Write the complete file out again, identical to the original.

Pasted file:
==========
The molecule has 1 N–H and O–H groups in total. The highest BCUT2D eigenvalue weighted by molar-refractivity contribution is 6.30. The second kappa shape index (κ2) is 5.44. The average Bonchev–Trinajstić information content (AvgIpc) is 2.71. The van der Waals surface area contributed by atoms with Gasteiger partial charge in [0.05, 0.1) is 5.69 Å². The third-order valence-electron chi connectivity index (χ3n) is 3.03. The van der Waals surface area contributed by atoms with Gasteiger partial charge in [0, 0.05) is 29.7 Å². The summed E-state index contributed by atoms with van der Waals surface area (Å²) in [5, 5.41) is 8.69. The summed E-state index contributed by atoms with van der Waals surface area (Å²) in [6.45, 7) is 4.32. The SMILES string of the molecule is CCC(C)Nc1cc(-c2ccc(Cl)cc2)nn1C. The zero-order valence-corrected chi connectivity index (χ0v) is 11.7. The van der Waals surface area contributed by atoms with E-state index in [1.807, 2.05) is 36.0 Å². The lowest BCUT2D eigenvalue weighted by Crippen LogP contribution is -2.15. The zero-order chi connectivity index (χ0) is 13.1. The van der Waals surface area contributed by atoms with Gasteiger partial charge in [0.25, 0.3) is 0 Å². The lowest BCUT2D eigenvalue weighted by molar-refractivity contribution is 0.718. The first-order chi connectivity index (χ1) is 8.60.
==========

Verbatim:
The molecule has 1 N–H and O–H groups in total. The highest BCUT2D eigenvalue weighted by molar-refractivity contribution is 6.30. The second kappa shape index (κ2) is 5.44. The average Bonchev–Trinajstić information content (AvgIpc) is 2.71. The van der Waals surface area contributed by atoms with Gasteiger partial charge in [0.05, 0.1) is 5.69 Å². The third-order valence-electron chi connectivity index (χ3n) is 3.03. The van der Waals surface area contributed by atoms with Gasteiger partial charge in [0, 0.05) is 29.7 Å². The summed E-state index contributed by atoms with van der Waals surface area (Å²) in [5, 5.41) is 8.69. The summed E-state index contributed by atoms with van der Waals surface area (Å²) in [6.45, 7) is 4.32. The SMILES string of the molecule is CCC(C)Nc1cc(-c2ccc(Cl)cc2)nn1C. The zero-order valence-corrected chi connectivity index (χ0v) is 11.7. The van der Waals surface area contributed by atoms with E-state index in [1.807, 2.05) is 36.0 Å². The lowest BCUT2D eigenvalue weighted by Crippen LogP contribution is -2.15. The zero-order chi connectivity index (χ0) is 13.1. The van der Waals surface area contributed by atoms with Gasteiger partial charge in [0.25, 0.3) is 0 Å². The lowest BCUT2D eigenvalue weighted by molar-refractivity contribution is 0.718. The first-order chi connectivity index (χ1) is 8.60.